Kerbal Space Program teams up with NASA on educational asteroid game

Kerbal Space Program is a physics rocket science game with an educational component.
Kerbal Space Program is a physics rocket science game with an educational component.

By Stephan Bazzocchi

Sometimes writing can be difficult. For example, having to write an article in the present tense so that it will be read in the future, even though it’s actually written in the past. Mix that with how quickly the gaming industry moves, and you have a recipe for disaster.
Well, not exactly disaster. If disaster were a baked good, it would be a 20-year-old Christmas fruitcake. Writing gaming articles in this method is more like a plain doughnut. Always the last one left in the box, and by the time someone actually decides to eat it, it’s splattered with a bit of glaze, leftover chocolate, maybe some powdered sugar, and some Boston creme if you are lucky. Underneath, the doughnut is still dry, and probably a little stale.
Sometimes, you just have to throw that last one out and go get some fresh doughnuts. Crullers, fresh ones. They remind you of everything that little plain doughnut could have been.
For this month, we are not going to eat plain doughnuts; we are going to ingest the honey goodness of some recent developments and some golden Timbits of the past.
Kerbal Space Program
Firstly, Kerbal Space Program (KSP). Shortly after I wrote my inaugural article, the Kerbal crew made some pretty astounding announcements. They were releasing an educational version of the game and they were partnering with NASA for an upcoming update.
For those unfamiliar, KSP is a physics rocket science game: you help these little green guys called Kerbals get a space program going. You build, you launch, you crash. It uses real-world physics, which makes it a great teaching tool.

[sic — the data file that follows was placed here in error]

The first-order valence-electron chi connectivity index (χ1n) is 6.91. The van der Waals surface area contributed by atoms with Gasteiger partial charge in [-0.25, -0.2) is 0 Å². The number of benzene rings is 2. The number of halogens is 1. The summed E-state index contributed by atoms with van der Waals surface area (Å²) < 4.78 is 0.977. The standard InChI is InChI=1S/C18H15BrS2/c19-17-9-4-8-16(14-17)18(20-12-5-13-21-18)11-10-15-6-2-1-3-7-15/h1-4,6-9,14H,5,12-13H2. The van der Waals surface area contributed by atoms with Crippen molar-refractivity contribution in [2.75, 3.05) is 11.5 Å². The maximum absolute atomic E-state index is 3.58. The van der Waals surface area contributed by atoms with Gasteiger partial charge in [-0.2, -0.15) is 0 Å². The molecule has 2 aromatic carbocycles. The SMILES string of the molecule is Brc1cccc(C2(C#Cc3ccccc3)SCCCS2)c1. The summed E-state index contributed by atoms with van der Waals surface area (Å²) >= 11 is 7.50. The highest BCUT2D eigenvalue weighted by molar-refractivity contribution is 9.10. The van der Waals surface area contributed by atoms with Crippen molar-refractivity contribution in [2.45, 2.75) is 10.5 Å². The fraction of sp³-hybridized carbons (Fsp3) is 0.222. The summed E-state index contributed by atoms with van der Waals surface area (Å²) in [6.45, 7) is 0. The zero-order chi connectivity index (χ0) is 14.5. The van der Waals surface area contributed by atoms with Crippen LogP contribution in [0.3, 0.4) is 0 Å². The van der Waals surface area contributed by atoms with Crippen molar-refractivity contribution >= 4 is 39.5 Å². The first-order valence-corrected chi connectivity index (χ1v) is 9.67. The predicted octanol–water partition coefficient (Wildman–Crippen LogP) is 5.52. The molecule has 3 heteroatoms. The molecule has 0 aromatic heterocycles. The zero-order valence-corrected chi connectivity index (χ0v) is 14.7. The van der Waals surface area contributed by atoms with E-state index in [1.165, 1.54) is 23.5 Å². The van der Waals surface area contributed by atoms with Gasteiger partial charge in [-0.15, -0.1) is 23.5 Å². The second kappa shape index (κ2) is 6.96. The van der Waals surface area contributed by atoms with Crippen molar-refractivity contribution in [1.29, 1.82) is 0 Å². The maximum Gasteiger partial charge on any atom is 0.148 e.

With NASA, Kerbal made an Asteroid Redirection Mission pack. You get some new parts, you build a ship, and you lasso that pesky little rock flying around. If only it were that easy.
In the past while, other Kerbal updates include a science research update with labs, modules and antenna to conduct a wide array of science in space and in the atmosphere.
In the last seven months, this game has grown a lot. It’s still on Steam, it’s still cheap, and it’s still awesome. Get it.
Now onto DayZ. With the current update, they are laying the groundwork for a cooking system. The days of scarfing canned beans will soon be over. That is, if you can find fresh vegetables.
The last time I dove into the Russian landscape of sociopaths and zombies, I began to notice an abundance of spawned green bell peppers and bacon rations. Those propane cook stoves that you can collect will finally have a use.
Don’t be fooled though – sure food is now easier to come by, but the highly aggressive players who will snipe you for your cans of bacon are still there.
To add more difficulty, the zombies are more plentiful. The re-spawn rate on them has been turned up. Fire your weapons around one and a mob of them come running. Stealth is now even more key than it was before.
Goat Simulator
No article is complete without some Goats. I know the Goats-travaganza was a very recent article, but the development team behind that one is on the cusp of releasing Goat Simulator 1.1. It’s nice to have a group that is active in bringing new content.
Soon you will be able to take your little goat on a bike ride around town, through a whole new map, with your goat buddies. Yes, Goat Simulator is apparently getting multiplayer. Let the glitch screenshots pour forth. It should be magical.

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